Last week, I was approached by a new gym member who wanted to know how to use the ‘glute machine’.
He appeared surprised when I told him that despite having walked by the machine in question almost daily for the past six years, I had no idea how it worked. Do you?
[Now that’s not entirely true; I’ve seen people using it and there are instructions printed on the front of the machine that I’m entirely capable of reading and interpreting, but I’ve never actually climbed into it myself, nor instructed any of my clients in its use.]
I suggested that he either wait for the weight room attendant to return from lunch and ask her (in my gym, weight room attendants are required to know how all of the equipment works; personal trainers are not ) or follow me over to the free weights section of the gym where I’d teach him to how to become his own, personal ‘glute machine’ (i.e., to squat, lunge and dead lift).
Alas, he declined my offer, preferring to remain near the weight machines he was so obviously comfortable with. Our conversation, however, got me thinking about why so many gym goers are hesitant to step away from the weight machine circuit and pick up a barbell or a set of dumbbells.
Perhaps it’s because they’re new to strength training and believe that machines are easier to use (although I’ve seen enough people using them incorrectly to no longer believe this myself…)
Or they’re self-conscious when they exercise and don’t want anyone to watch them work out (it’s much harder to ‘blend in’ on the weight training floor…)
It may be that they think the machine circuit is the best way to get a whole body workout (it can be, if you don’t miss a machine and are happy to work one muscle group at a time…)
In my opinion, though, the most likely explanation is simply lack of information.
Sure, there are times when a weight machine should be used; rehabbing an injury, breaking through a plateau, addressing left-right muscle imbalances, or bringing up a ‘lagging’ body part when training for a figure, physique or body building competition, for example.
However, the majority of the people I see regularly using the weight machine circuit aren’t using them for any of those reasons. They’re using them because nobody’s ever told them that they’d move towards their weight loss and muscle gain goals faster if they’d just get off their butt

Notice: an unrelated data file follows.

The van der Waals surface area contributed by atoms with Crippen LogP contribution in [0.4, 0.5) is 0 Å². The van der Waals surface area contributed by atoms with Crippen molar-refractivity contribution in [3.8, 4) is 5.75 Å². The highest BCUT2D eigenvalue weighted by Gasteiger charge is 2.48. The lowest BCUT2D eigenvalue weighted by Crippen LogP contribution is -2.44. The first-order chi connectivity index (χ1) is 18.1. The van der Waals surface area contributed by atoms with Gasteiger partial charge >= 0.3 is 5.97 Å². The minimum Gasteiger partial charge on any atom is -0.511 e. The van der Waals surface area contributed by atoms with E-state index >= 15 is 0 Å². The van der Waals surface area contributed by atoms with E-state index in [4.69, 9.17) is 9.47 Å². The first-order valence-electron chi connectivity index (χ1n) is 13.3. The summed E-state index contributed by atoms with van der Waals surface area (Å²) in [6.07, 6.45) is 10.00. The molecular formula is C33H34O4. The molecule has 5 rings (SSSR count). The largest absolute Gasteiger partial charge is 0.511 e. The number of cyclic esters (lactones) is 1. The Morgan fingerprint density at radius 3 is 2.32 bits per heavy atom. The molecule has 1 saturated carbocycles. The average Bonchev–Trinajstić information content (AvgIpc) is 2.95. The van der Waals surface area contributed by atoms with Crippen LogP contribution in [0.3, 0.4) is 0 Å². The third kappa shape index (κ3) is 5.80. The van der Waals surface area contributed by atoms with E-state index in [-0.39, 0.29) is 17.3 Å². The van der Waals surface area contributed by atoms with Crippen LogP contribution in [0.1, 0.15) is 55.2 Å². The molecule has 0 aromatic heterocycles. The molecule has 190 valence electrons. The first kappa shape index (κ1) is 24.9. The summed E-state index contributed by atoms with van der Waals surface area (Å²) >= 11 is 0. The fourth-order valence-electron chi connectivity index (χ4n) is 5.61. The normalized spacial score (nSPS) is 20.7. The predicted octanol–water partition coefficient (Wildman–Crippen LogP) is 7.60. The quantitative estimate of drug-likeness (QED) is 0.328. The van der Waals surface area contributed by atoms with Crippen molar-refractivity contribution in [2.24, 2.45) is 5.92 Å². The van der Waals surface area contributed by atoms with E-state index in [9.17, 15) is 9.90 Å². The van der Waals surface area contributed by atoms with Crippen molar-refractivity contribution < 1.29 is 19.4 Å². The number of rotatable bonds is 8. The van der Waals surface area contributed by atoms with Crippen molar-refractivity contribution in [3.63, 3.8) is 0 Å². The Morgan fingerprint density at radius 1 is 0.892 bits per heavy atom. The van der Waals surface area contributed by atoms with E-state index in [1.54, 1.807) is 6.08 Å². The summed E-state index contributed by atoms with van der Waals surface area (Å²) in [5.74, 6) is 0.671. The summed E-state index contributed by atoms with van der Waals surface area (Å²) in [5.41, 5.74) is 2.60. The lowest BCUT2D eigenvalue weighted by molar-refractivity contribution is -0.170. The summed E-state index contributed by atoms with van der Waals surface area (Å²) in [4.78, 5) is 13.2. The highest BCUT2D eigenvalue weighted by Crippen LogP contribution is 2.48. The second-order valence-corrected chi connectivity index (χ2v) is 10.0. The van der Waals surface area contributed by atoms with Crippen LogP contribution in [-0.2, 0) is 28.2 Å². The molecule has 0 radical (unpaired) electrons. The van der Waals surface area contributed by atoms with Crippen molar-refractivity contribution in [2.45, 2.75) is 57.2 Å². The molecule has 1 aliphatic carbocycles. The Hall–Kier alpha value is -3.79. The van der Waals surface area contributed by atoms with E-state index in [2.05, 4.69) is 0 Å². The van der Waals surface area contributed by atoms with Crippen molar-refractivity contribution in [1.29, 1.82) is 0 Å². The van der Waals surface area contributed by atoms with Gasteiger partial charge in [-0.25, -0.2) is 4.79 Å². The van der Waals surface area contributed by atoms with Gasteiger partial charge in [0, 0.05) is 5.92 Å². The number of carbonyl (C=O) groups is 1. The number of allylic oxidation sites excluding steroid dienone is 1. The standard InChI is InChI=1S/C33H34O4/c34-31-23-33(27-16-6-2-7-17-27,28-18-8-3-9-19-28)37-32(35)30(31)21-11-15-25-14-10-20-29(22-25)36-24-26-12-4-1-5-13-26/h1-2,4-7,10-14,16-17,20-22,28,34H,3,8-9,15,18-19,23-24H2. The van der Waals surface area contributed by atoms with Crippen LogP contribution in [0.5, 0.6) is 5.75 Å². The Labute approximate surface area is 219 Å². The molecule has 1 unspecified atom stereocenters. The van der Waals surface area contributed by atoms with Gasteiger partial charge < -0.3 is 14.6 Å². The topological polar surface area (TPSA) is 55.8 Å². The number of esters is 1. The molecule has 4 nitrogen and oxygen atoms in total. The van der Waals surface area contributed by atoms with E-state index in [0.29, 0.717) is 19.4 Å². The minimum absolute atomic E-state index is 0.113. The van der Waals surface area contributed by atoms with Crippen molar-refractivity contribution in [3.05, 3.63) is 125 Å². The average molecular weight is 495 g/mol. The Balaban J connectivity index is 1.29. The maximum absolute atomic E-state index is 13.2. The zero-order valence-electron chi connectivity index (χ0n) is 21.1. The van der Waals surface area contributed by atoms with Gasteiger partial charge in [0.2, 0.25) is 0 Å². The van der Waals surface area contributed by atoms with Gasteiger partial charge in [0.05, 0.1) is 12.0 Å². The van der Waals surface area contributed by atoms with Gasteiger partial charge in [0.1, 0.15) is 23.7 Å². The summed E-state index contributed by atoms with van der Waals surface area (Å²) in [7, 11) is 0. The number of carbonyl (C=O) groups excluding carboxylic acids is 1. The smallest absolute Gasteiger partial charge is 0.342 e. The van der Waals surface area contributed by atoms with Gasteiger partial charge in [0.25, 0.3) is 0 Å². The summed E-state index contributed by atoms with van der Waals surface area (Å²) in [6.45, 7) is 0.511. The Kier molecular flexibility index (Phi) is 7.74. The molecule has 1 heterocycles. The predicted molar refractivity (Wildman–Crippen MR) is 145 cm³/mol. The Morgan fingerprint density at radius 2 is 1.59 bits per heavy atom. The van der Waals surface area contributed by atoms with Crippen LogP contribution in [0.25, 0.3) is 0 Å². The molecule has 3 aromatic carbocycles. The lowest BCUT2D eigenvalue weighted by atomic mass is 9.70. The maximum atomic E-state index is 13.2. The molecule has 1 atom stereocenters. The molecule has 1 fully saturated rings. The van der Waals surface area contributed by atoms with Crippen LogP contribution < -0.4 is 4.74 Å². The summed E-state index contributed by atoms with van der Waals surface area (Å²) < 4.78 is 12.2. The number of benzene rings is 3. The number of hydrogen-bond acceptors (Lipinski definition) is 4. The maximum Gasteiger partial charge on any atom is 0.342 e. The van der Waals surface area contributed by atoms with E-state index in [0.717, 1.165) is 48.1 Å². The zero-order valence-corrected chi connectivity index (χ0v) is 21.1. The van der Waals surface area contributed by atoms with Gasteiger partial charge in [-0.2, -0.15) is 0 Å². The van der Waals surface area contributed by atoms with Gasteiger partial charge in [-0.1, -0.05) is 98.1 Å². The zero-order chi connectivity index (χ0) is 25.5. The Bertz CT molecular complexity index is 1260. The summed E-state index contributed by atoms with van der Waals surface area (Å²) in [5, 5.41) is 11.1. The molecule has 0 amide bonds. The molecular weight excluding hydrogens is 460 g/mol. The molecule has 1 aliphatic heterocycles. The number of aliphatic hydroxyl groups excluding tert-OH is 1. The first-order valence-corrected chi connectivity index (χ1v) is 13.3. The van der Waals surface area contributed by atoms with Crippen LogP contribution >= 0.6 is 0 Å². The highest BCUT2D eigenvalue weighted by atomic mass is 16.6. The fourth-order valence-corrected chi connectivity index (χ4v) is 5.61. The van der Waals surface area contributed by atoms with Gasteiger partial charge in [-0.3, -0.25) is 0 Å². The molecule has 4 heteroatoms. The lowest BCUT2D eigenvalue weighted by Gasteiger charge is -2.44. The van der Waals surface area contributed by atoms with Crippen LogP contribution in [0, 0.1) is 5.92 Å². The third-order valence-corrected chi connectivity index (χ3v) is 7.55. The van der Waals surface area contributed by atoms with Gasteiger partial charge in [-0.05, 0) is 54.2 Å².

3 reasons why I prefer free weights over weight machines
- Increased muscular involvement with each exercise. Most weight machine exercises are performed seated. When you sit you relax the muscles of your core, glutes, hamstrings and quadriceps. My preference is always to move as many muscles as possible during an exercise. By trading the seated shoulder press machine for a standing overhead press, I’m challenging my core, legs and back at the same time.
- More natural movement patterns. Weight machines move joints through a fixed plane of motion. If the machine’s plane of motion isn’t the same as your body’s natural plane of motion, injury is a very real possibility. While free weights require more attention to form, they also allow for smaller stabilizer muscles to participate in the exercise, leading to increased strength and improved function over time.
- Improved workout efficiency. Free weights are portable. You can easily move them to a corner of the gym and complete your entire workout without being interrupted by another patron who wants to ‘work in’ with you on a machine. Less waiting time between exercises means a shorter, more intense workout.
Does this mean that I never use weight machines?
Not at all. There are a few that I quite like and regularly include in my own training and when training clients. But always interspersed with lots of body weight and free weight exercises.
Still wanna know how the ‘glute machine’ works?
Do you use weight machines?
Which one is your favourite? Which one do you just not ‘get’?